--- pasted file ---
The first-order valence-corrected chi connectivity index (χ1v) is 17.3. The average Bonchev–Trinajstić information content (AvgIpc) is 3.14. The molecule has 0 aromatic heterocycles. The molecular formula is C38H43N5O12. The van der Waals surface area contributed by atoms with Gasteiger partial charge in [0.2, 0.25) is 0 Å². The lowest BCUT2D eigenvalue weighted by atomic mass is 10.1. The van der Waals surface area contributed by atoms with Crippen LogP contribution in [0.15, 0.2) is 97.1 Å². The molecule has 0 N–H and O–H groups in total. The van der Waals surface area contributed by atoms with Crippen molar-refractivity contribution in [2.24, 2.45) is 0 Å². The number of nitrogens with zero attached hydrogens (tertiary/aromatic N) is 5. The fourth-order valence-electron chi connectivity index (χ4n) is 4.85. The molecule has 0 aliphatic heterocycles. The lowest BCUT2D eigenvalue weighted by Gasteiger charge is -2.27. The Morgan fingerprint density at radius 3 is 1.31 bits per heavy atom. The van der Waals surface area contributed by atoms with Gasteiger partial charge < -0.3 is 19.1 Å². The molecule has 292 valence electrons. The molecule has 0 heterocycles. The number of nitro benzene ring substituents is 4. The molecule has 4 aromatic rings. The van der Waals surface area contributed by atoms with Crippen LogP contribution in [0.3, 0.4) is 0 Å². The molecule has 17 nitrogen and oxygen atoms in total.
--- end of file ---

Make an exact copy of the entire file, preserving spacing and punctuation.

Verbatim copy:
The first-order valence-corrected chi connectivity index (χ1v) is 17.3. The average Bonchev–Trinajstić information content (AvgIpc) is 3.14. The molecule has 0 aromatic heterocycles. The molecular formula is C38H43N5O12. The van der Waals surface area contributed by atoms with Gasteiger partial charge in [0.2, 0.25) is 0 Å². The lowest BCUT2D eigenvalue weighted by atomic mass is 10.1. The van der Waals surface area contributed by atoms with Crippen LogP contribution in [0.15, 0.2) is 97.1 Å². The molecule has 0 N–H and O–H groups in total. The van der Waals surface area contributed by atoms with Crippen molar-refractivity contribution in [2.24, 2.45) is 0 Å². The number of nitrogens with zero attached hydrogens (tertiary/aromatic N) is 5. The fourth-order valence-electron chi connectivity index (χ4n) is 4.85. The molecule has 0 aliphatic heterocycles. The lowest BCUT2D eigenvalue weighted by Gasteiger charge is -2.27. The Morgan fingerprint density at radius 3 is 1.31 bits per heavy atom. The van der Waals surface area contributed by atoms with Gasteiger partial charge < -0.3 is 19.1 Å². The molecule has 292 valence electrons. The molecule has 0 heterocycles. The number of nitro benzene ring substituents is 4. The molecule has 4 aromatic rings. The van der Waals surface area contributed by atoms with Crippen LogP contribution in [0.3, 0.4) is 0 Å². The molecule has 17 nitrogen and oxygen atoms in total.